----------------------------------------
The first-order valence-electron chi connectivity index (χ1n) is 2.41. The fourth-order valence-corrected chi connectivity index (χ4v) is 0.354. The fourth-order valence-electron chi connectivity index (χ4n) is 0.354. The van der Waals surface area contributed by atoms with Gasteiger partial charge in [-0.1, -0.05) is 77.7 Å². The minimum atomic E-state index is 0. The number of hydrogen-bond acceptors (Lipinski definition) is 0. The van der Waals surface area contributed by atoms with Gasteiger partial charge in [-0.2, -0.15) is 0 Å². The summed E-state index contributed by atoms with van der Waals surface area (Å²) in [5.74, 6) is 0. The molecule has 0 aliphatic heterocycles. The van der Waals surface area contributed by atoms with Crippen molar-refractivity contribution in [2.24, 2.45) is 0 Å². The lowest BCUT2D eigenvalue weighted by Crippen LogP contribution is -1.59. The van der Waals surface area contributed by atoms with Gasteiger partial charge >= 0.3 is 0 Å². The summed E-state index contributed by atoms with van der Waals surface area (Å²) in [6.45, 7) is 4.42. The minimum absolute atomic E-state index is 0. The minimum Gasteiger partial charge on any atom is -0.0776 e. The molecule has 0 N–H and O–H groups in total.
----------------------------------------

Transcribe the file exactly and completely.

The first-order valence-electron chi connectivity index (χ1n) is 2.41. The fourth-order valence-corrected chi connectivity index (χ4v) is 0.354. The fourth-order valence-electron chi connectivity index (χ4n) is 0.354. The van der Waals surface area contributed by atoms with Gasteiger partial charge in [-0.1, -0.05) is 77.7 Å². The minimum atomic E-state index is 0. The number of hydrogen-bond acceptors (Lipinski definition) is 0. The van der Waals surface area contributed by atoms with Gasteiger partial charge in [-0.2, -0.15) is 0 Å². The summed E-state index contributed by atoms with van der Waals surface area (Å²) in [5.74, 6) is 0. The molecule has 0 aliphatic heterocycles. The van der Waals surface area contributed by atoms with Crippen molar-refractivity contribution in [2.24, 2.45) is 0 Å². The lowest BCUT2D eigenvalue weighted by Crippen LogP contribution is -1.59. The van der Waals surface area contributed by atoms with Gasteiger partial charge >= 0.3 is 0 Å². The summed E-state index contributed by atoms with van der Waals surface area (Å²) in [6.45, 7) is 4.42. The minimum absolute atomic E-state index is 0. The minimum Gasteiger partial charge on any atom is -0.0776 e. The molecule has 0 N–H and O–H groups in total.